Do you know why plain vanilla indexing works as an investment strategy? Because it saves people from themselves.
Active management is dead and so, increasingly, is the two-and-twenty model. If they can't beat the market, neither can you and to be perfectly honest, you shouldn't try. Just ask Vanguard founder John Bogle who, like the Rolling Stones' Keith Richards, is apparently an immortal. Here's what Bogle said in a webcast earlier this week:
Turnover in the stock market has gone from maybe 25% a year to 250% a year. And so people are doing more and more swapping back and forth with one another creating value for Wall Street and subtracting value from themselves.
The same thing -- very few people I think have thought about this -- the same thing is happening in the mutual fund business. When I was in this business at the beginning, the typical redemption rate was, let me just take a slight guess at this, was about 8% a year.
And that meant if you had 100 shareholders in the beginning of the year, eight would leave during the year. And now that redemption rate is up to 25% a year.
If you're contributing to that trend, you should stop.
You can't beat the market (NYSEARCA:SPY) picking individual stocks. By "you" I mean the collective "you."
Sure, some people will outperform over a given time period whether it's one hour, one day, or perhaps even over the course of a decade. Some of that outperformance will be attributable to skill, some of it to blind luck. But generally speaking, "seeking alpha" is a fool's errand. You can look for alpha all you want, but in the aggregate, over the long-haul, you aren't going to find it.
Fortunately for you, there's a bulletproof investment strategy that is infallible -- almost. When you buy a balanced index fund comprised of say 60% stocks and 40% bonds that collectively approximate the broad investment landscape, what you're essentially doing is betting on the continued survival of civilized society.
That's a concept I was mulling as I was meandering aimlessly around mid-town on Saturday (something I'm prone to do on weekends).
When you walk around Manhattan, you literally see the capitalist economy in action. That didn't stop in 2008. People still shopped. They still bought their morning coffee.
Let's assume your investment horizon is infinite. You are, like Keith and John, an immortal. Assuming society continues on a reasonably predictable path, you cannot lose in an index fund. Sure, there will be decidedly bad stretches, but if your investment horizon is unlimited, the only thing that matters is whether there's, i) demand for goods and services, ii) an economy that allows free enterprise to meet that demand, and iii) a vehicle for you to invest in all of those free enterprises simultaneously via indices that reconstitute periodically to reflect the broad market.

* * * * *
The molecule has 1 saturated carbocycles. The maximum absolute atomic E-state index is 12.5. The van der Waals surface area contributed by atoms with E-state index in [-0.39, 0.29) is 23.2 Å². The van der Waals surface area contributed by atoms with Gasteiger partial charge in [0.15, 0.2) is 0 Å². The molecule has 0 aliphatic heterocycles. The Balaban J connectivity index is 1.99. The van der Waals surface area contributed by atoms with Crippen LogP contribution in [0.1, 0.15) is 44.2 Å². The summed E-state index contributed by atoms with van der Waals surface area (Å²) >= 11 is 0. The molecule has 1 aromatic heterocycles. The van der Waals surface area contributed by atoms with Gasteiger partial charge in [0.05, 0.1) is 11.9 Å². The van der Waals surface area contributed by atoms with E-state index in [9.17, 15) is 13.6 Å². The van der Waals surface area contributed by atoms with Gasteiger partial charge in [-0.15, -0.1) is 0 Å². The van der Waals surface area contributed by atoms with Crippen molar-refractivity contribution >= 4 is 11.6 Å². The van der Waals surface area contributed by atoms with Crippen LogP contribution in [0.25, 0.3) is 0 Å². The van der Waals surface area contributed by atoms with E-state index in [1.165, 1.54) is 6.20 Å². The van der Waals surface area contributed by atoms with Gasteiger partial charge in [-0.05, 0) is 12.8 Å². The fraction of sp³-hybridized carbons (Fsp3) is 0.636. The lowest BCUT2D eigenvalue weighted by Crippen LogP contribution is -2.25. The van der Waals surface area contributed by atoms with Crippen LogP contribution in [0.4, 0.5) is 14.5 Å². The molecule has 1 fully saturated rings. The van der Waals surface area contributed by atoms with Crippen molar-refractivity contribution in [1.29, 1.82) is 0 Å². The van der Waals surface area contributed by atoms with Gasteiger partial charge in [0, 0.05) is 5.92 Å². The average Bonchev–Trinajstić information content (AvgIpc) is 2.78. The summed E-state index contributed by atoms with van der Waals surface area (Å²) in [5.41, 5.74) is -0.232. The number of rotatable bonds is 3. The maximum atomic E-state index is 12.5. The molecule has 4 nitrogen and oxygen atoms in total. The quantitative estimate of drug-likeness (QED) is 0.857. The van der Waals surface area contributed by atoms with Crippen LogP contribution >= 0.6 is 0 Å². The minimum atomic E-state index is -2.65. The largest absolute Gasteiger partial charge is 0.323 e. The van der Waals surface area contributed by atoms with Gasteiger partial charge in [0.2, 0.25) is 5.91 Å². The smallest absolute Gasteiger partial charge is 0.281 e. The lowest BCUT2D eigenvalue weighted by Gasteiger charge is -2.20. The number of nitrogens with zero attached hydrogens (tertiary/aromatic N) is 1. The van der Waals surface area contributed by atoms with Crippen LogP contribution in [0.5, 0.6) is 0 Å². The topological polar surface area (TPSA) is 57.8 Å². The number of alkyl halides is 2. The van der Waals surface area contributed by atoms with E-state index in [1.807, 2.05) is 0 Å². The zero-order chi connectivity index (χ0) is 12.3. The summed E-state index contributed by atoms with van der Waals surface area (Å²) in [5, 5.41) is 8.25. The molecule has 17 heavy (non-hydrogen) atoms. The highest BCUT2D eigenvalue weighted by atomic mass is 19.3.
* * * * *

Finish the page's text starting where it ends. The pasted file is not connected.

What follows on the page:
But there's a caveat (or three). That's why I called indexing with an infinite investment horizon "almost" bulletproof. There are only a handful of things that can usurp the three conditions mentioned in the preceding paragraph and here they are: 1) natural disasters, 2) disease, 3) politics.
Those three things and those three things alone have the ability to stop society dead in its tracks. All three have the potential to create a world where people no longer get their morning coffee and thus, a world where the most infallible of investment strategies fails.
Notice that of the three things mentioned, only one is ultimately under our control. Yes, we can help out the natural disaster situation by cutting down on fossil fuel use, but we can't stop an asteroid from hitting the earth (just ask the dinosaurs). We can develop all sorts of medicines but we can't outrun Mother Nature -- if ebola goes airborne tomorrow, we're all dead. Period.
But what we can control is politics. And the trend is starting to make me believe indexing would be a better strategy than elections. Consider the following quote from Citi's head of G10 FX strategy that I posted elsewhere this weekend:
The US presidential election came up frequently in recent travels. In Asia just about every conversation touched on the US election, as did many in Europe. The key takeaways are that most investors do not see much election risk priced in, but that there is a fear that a tightening of the Presidential race would raise fears of a trade war and put downward pressure on both US and foreign asset markets.
In case you have trouble reading between the lines there, it isn't Hillary Clinton they're talking about. Check out this screengrab from Bloomberg:
Folks, I'm not going to sugarcoat it: this is extraordinarily dangerous.